Posted in | News | Climate Change | Ecosystems

Climate Models Unreliable in Predicting Wave Damage

According to a study published in the journal Earth’s Future, climate models are unreliable when predicting tropical storms' impact on delicate coral reefs.

Climate Models Unreliable in Predicting Wave Damage
The image shows Feather Reef which is in the central part of the Great Barrier Reef that is frequently exposed to damaging waves from cyclones—with a 10% chance of exposure in any given year under the current climate. Image Credit: Dr Marji Puotinen.

Conservationists are interested in using the models to determine which coral reef communities are the most susceptible to storm damage in light of the expectation that tropical cyclone intensity will increase with climate change.

This will allow them to focus their conservation and protection efforts on coral reefs less likely to be negatively impacted by climate change.

However, a group of scientists from the Australian Institute for Marine Science, the University of Leeds in the UK, and the Commonwealth Scientific and Industrial Research Organization (CISRO) are warning against using the climate models, claiming they are not yet reliable enough to predict which reefs will be most at risk from cyclone damage.

A cyclone is a moving weather system that produces stormy weather features such as intense rainfall, large waves, and strong circular winds. The most dangerous area surrounds the cyclone’s eye, with an average diameter of around 50 km.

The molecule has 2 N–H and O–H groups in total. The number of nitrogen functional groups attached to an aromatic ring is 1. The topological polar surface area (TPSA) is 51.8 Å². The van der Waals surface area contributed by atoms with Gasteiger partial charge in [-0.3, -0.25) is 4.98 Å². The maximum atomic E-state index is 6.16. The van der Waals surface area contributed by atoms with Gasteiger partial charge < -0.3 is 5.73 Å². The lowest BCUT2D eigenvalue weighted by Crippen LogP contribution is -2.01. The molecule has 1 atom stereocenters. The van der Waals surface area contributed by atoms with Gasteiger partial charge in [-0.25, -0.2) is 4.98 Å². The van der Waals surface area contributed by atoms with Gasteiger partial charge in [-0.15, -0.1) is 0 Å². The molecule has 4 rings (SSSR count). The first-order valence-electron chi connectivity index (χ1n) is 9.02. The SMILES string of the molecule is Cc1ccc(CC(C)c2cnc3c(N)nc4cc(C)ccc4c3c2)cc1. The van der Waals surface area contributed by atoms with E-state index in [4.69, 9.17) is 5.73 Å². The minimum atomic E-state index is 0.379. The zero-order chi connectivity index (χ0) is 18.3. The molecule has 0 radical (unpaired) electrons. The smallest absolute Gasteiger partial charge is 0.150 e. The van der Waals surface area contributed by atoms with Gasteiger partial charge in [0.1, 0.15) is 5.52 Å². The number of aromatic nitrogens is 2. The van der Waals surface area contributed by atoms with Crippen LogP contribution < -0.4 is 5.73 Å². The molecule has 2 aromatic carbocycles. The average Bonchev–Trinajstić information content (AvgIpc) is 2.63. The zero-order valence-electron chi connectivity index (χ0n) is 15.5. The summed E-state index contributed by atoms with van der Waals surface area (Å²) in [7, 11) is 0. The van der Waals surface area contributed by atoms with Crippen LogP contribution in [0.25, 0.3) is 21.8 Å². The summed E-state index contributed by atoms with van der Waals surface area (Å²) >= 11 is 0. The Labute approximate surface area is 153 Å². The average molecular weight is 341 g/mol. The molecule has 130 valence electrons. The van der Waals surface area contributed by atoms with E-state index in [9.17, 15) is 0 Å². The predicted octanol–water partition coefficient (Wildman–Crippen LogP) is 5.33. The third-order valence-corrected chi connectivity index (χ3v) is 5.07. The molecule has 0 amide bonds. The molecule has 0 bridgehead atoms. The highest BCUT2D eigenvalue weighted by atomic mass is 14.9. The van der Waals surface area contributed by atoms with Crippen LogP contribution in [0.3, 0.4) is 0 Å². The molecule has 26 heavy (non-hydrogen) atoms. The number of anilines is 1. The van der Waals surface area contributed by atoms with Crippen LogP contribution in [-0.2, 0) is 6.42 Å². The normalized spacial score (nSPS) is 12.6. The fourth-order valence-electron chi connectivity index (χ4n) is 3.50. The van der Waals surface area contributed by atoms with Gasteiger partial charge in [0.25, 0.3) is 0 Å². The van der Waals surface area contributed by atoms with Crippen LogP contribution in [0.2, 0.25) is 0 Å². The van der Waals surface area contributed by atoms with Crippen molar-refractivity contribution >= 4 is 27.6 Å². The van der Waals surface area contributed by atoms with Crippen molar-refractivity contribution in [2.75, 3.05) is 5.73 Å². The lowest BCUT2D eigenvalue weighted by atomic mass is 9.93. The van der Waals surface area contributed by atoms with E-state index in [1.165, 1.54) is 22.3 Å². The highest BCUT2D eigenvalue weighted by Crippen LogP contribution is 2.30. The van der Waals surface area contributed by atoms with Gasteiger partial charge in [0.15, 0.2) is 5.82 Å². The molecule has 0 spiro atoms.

Strong waves can destroy coral reefs, but powerful cyclones have the most devastating effects when they pass through reef ecosystems.

It can take decades to centuries for coral communities to recover from the damage that is caused by extreme weather events—and it is important that conservationists target their limited resources at those reefs which are more likely to survive climate change.

Dr. Marji Puotinen, Study Co-Author and Spatial and Ecological Data Scientist, Australian Institute of Marine Science

Dr. Puotinen added, “To do that, they need to assess the vulnerability of coral reefs in the face of more extreme weather patterns. But currently, we are urging caution when it comes to predicting the damage that could be done to a coral reef from future cyclones.

The research team examined how well the climate models represented recent extreme weather events to evaluate the models’ accuracy. They discovered that the models did not adequately represent all the characteristics of cyclones that cause coral reef-damaging waves.

Climate models predicted a medium to high degree of certainty that the average cyclone will become more powerful on a global scale due to climate change. However, the models were less certain about how tropical cyclone wave damage would affect coral reefs.

For instance, even if the cyclone were stronger, it would be unlikely to track or move close to the coral reefs.

Our investigation has identified the pros and cons of using climate models in coral reef conservation work.

Adele Dixon, Study Lead and Doctoral Researcher, University of Leeds

Dixon further stated, “The models are accurate in projecting at a global scale that cyclones in the future are highly likely to be more intense because of climate change. But they are less accurate in projecting how those cyclones will affect individual coral reefs—that is the result of more localized conditions such as the pounding of waves.

The experts call for more research to determine how climate change affects tropical cyclone characteristics that cause coral reef destruction.

Journal Reference:

Dixon, A. M., et al. (2022) Coral Reef Exposure to Damaging Tropical Cyclone Waves in a Warming Climate. Earth’s Future. doi:10.1029/2021EF002600.

Source: http://www.leeds.ac.uk

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